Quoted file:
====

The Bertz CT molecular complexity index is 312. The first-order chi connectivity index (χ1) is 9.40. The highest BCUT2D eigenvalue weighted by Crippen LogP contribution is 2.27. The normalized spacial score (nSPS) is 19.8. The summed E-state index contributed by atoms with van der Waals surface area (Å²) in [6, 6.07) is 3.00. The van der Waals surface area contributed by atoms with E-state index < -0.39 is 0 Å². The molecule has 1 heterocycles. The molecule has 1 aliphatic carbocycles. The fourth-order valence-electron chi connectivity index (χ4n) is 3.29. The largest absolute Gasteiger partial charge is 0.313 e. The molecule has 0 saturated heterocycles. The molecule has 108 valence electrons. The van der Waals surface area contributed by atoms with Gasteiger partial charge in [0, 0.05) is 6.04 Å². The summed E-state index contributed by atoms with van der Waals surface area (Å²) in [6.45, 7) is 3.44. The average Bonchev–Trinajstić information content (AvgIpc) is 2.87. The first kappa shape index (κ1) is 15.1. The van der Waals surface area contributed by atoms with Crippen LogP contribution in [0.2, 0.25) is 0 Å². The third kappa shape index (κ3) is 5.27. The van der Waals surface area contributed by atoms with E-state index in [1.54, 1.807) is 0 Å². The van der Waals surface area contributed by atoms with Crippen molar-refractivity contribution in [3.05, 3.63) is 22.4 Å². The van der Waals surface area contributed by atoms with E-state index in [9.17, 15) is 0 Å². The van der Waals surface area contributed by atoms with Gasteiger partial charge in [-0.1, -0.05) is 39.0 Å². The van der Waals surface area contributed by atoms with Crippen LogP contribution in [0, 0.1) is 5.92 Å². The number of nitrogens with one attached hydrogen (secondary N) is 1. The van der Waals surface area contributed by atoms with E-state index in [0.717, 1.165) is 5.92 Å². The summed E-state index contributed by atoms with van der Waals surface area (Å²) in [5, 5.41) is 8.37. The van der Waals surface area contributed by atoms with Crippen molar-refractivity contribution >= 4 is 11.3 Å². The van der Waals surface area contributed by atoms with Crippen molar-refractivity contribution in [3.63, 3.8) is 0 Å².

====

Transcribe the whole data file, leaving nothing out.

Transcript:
The Bertz CT molecular complexity index is 312. The first-order chi connectivity index (χ1) is 9.40. The highest BCUT2D eigenvalue weighted by Crippen LogP contribution is 2.27. The normalized spacial score (nSPS) is 19.8. The summed E-state index contributed by atoms with van der Waals surface area (Å²) in [6, 6.07) is 3.00. The van der Waals surface area contributed by atoms with E-state index < -0.39 is 0 Å². The molecule has 1 heterocycles. The molecule has 1 aliphatic carbocycles. The fourth-order valence-electron chi connectivity index (χ4n) is 3.29. The largest absolute Gasteiger partial charge is 0.313 e. The molecule has 0 saturated heterocycles. The molecule has 108 valence electrons. The van der Waals surface area contributed by atoms with Gasteiger partial charge in [0, 0.05) is 6.04 Å². The summed E-state index contributed by atoms with van der Waals surface area (Å²) in [6.45, 7) is 3.44. The average Bonchev–Trinajstić information content (AvgIpc) is 2.87. The first kappa shape index (κ1) is 15.1. The van der Waals surface area contributed by atoms with Crippen LogP contribution in [0.2, 0.25) is 0 Å². The third kappa shape index (κ3) is 5.27. The van der Waals surface area contributed by atoms with E-state index in [1.54, 1.807) is 0 Å². The van der Waals surface area contributed by atoms with Crippen molar-refractivity contribution in [3.05, 3.63) is 22.4 Å². The van der Waals surface area contributed by atoms with E-state index in [9.17, 15) is 0 Å². The van der Waals surface area contributed by atoms with Gasteiger partial charge in [-0.1, -0.05) is 39.0 Å². The van der Waals surface area contributed by atoms with Crippen LogP contribution in [0, 0.1) is 5.92 Å². The number of nitrogens with one attached hydrogen (secondary N) is 1. The van der Waals surface area contributed by atoms with E-state index in [0.717, 1.165) is 5.92 Å². The summed E-state index contributed by atoms with van der Waals surface area (Å²) in [5, 5.41) is 8.37. The van der Waals surface area contributed by atoms with Crippen molar-refractivity contribution >= 4 is 11.3 Å². The van der Waals surface area contributed by atoms with Crippen molar-refractivity contribution in [3.63, 3.8) is 0 Å².